(The Hollywood Reporter) — NBC Universal is back in the hunt to buy DreamWorks SKG.
Although DreamWorks broke off exclusive talks three weeks ago, NBC Uni made a new offer on Oct. 14, according to several sources familiar with the situation. At the same time, Viacom’s Paramount Pictures has also begun exploratory discussions with the 11-year-old DreamWorks, although it has not yet submitted an offer of its own.
DreamWorks co-founder David Geffen, with the blessing of Steven Spielberg, ended the first round of talks last month when NBC Uni revised an offer of about $1 billion, plus the assumption of $500 million in debt, downward by about $100 million. Terms of the new offer, which was first reported Oct. 15 in the Los Angeles Times, could not be determined.
Spokespersons for Universal and DreamWorks declined comment. Spokespersons for NBC Uni did not respond to similar calls.
Although Geffen said at the time that he and his fellow founding partners, Spielberg and Jeffrey Katzenberg, would be happy to remain a private, independent company, Ron Meyer, president/COO of Universal Studios, continued to argue the merits of making a deal in his conversations with executives at NBC Universal and its parent company General Electric. They had raised concerns about DreamWorks’ asking price, particularly after the boxoffice failure of such recent releases as the “The Island.”
At the same time, Brad Grey, Paramount Pictures’ new chairman, with the approval of Viacom co-president/co-COO Tom Freston, moved quickly to open up his own preliminary talks with Geffen. However, though Viacom has begun its own due diligence, because the company is preoccupied with plans to split in two next year, it has not yet reached the point of putting forward an actual offer approved by its board. Spokesmen for both Viacom and Paramount declined comment.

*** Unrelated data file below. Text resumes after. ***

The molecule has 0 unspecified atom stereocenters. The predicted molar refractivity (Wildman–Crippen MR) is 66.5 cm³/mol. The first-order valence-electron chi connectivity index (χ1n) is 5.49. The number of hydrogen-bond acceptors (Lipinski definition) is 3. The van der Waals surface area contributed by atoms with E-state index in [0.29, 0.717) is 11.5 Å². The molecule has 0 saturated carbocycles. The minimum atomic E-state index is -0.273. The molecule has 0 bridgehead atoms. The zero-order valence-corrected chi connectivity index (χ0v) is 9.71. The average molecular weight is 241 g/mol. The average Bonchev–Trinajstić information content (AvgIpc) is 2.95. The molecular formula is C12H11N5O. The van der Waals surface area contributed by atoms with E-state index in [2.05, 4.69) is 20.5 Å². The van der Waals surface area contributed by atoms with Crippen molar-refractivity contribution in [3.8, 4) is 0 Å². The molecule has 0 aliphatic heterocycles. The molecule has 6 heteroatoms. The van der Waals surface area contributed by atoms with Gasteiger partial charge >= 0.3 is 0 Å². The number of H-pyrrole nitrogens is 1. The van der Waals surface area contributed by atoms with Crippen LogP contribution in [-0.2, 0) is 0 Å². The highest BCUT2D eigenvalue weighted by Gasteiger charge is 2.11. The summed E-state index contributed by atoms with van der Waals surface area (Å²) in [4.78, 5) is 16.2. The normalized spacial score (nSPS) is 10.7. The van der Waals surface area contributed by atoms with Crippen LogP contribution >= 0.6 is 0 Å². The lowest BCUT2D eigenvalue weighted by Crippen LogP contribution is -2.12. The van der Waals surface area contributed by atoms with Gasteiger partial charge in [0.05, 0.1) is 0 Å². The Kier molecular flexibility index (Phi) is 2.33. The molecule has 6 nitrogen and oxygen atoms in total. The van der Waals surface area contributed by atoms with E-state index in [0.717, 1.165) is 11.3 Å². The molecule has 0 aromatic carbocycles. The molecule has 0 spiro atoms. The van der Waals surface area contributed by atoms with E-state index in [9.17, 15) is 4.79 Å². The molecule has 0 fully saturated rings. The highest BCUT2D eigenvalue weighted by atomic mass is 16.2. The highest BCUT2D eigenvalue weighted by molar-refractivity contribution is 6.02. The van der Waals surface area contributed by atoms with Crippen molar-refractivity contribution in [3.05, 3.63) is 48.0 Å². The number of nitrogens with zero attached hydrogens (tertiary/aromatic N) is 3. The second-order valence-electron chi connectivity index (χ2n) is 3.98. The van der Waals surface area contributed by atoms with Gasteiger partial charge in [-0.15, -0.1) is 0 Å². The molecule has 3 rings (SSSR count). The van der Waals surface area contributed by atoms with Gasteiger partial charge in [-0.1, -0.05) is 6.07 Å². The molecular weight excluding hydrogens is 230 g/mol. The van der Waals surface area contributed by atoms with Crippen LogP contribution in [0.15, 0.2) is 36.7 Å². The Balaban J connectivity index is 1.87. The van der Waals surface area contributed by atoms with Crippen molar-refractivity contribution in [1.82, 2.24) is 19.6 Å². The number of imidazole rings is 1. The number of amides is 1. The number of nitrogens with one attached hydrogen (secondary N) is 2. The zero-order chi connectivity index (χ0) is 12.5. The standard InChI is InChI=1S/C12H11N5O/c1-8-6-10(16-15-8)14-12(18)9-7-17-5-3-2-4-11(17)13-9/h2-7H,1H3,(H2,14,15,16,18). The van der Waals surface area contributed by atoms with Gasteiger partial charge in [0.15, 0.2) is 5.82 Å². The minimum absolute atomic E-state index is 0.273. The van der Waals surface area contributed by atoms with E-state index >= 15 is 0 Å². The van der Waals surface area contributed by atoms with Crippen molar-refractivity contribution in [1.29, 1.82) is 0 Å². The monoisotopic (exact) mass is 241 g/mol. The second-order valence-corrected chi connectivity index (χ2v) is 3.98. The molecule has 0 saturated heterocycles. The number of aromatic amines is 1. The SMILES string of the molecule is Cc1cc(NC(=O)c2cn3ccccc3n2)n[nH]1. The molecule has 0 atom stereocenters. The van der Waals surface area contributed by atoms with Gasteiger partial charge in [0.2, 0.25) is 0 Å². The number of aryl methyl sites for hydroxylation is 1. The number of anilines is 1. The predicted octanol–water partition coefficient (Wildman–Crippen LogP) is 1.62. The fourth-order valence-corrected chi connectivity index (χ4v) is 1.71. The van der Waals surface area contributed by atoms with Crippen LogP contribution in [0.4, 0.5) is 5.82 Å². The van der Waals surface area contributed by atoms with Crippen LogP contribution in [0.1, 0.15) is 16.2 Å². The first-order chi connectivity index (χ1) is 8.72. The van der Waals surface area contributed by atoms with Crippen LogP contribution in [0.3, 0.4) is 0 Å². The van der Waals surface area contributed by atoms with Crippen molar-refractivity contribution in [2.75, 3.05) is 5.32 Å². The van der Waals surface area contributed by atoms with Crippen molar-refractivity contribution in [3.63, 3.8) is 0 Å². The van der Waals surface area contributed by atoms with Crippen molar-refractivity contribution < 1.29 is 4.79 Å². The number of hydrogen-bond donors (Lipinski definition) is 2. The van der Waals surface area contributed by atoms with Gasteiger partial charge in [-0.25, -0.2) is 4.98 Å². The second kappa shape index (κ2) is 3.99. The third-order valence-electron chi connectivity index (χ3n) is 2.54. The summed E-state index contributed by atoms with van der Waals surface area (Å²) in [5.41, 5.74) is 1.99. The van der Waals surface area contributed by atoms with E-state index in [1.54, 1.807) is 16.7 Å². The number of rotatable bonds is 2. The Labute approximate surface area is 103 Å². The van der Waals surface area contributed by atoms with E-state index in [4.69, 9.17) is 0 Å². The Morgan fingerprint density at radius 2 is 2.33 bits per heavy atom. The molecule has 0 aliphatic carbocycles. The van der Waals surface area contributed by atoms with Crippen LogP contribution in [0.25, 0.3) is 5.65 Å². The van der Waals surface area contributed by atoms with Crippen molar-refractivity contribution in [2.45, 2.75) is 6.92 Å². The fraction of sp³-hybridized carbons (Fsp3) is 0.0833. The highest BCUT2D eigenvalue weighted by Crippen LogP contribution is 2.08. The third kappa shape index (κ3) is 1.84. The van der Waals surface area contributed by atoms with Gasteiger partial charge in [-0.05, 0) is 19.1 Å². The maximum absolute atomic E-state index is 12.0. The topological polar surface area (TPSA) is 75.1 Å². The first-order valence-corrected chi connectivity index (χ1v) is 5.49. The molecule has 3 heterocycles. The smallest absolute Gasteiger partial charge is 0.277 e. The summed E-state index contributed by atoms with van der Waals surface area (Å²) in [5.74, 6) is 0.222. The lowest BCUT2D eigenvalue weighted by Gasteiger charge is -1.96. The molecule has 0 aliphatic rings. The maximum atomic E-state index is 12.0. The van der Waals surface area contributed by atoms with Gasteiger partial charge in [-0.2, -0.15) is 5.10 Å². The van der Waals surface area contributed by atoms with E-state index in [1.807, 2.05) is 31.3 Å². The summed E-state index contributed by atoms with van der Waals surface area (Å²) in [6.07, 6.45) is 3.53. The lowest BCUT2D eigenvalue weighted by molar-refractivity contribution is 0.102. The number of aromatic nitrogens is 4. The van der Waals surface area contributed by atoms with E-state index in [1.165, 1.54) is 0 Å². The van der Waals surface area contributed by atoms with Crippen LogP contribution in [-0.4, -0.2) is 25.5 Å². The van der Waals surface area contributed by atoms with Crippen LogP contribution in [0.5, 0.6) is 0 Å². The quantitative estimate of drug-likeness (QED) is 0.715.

Paramount’s discussions have remained in early exploratory stages with no guarantee that they will lead to a formal bid, sources said.
Universal and Paramount are both driven by similar motivations, though. The two studios are in the process of breaking up United International Pictures, their 24-year-old international distribution partnership. Beginning in 2007, each company will distribute its own films in 15 countries around the world. And that will create pressure for both of them to secure new product to fill the pipeline.
By acquiring DreamWorks, either studio would pick up not just DreamWorks’ library of 60 titles, but also future films from its live-action production arm. In addition, DreamWorks distributes the animated films produced by DreamWorks Animation, which was spun off last year as a publicly traded company, and those distribution rights could represent a significant source of revenue for any company taking over DreamWorks.
Universal has added motivation for making a deal. It currently distributes DreamWorks’ films abroad through UIP. But with the UIP breakup, DreamWorks will be free to offer its product to other international distributors.
Jeff Immelt, GE chairman/CEO, was asked about the reasons for NBC Uni’s failure to reach a DreamWorks deal in his firm’s third-quarter earnings conference call on Oct. 14. Although he didn’t directly answer the question, he said management is happy with GE’s current asset portfolio and would only make acquisitions at prices and conditions that make real sense for it.
NBC Uni’s latest stab at DreamWorks became known only after the conference call.
NBC Uni has seen its film division perform well, while its TV assets have faced challenges due to the NBC network’s rebuilding of its primetime schedule.